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Minimum Wage Bill Comes at Precarious Time for Hospitals

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The introduction this week of a bill that would raise the minimum wage for every health care worker in the state to $25 an hour comes at a time when hospitals throughout California are, literally, closing their doors or reducing the services they offer just to keep open.  

Just last month, Madera Community Hospital in the Central Valley cared for its last patient. Dr. Jonathan Mayer, an OB-GYN who had cared for patients at the hospital, didn’t mince words about the impact on the community: “If you have a car accident, you have to go to Fresno. If you have a heart attack or stroke, you’ve got to go to Fresno. If you’re in labor, and there’s a problem, you’ve got to go to Fresno or Merced … Patients are going to die.” 

Madera is not unique. Cities and towns throughout the state are on track to lose vital community pillars of health care services and jobs: Visalia, Porterville, Hollister, Bakersfield, Humboldt County, all of Imperial County, pockets of Los Angeles serving California’s most vulnerable communities, and many more.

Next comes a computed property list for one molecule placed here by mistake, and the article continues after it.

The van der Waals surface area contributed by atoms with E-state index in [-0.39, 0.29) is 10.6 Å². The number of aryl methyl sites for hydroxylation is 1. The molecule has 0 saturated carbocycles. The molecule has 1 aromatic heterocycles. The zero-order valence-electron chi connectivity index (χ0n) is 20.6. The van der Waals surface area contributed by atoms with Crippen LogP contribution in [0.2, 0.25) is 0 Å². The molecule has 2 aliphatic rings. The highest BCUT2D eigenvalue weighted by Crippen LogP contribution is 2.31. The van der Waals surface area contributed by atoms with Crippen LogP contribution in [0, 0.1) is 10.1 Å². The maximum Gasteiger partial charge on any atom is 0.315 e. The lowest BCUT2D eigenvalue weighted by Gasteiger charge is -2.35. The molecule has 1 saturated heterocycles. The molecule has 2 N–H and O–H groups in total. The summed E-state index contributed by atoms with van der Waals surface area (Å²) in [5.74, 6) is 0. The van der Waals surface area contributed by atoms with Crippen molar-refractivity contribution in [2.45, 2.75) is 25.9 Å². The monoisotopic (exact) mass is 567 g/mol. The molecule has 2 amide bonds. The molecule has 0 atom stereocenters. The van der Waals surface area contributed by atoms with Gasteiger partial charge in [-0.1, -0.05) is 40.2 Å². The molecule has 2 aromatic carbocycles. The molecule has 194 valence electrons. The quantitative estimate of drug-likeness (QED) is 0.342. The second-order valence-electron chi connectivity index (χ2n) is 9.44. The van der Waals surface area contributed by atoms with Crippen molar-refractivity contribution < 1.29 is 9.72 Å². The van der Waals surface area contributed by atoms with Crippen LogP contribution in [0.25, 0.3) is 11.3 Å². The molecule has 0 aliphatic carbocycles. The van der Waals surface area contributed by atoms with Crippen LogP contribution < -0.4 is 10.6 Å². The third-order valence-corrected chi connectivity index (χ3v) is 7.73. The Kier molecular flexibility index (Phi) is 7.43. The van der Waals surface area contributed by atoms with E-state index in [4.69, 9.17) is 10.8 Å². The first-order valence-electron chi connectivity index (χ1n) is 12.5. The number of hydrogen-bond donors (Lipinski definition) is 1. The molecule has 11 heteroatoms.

That’s why state leaders must reject any proposal that further threatens hospitals’ ability to care for patients. Any legislation that creates more uncertainty for patients, a diminished level of services for patients, and a greater challenge in accessing care for patients, runs counter to the mission of every single California hospital. 

Patients must come first.  

The simple fact is that California’s health care system is on the edge of a cliff. Now is the time to consider ways to support the life-saving and life-changing care that hospitals provide, not generate change that creates more instability for a system on the brink. 

We simply cannot ignore the gravity of this crisis — one brought about by huge losses sustained due to the pandemic, crippling inflationary increases — especially the cost of labor — and the severe underfunding of state and federal government programs like Medi-Cal, where California pays just 74 cents for every dollar it costs to provide care to Medi-Cal patients.  

The crisis is not theoretical. It’s happening now, before our very eyes. What has transpired in Madera County will, without question, be replicated in other parts of California. And once a hospital closes, it is incredibly difficult to reopen at all, let alone reopen with the same level of services that Californians need and deserve.  

As this legislation is considered, patients, and their ability to access high-quality health care, must remain paramount for all involved.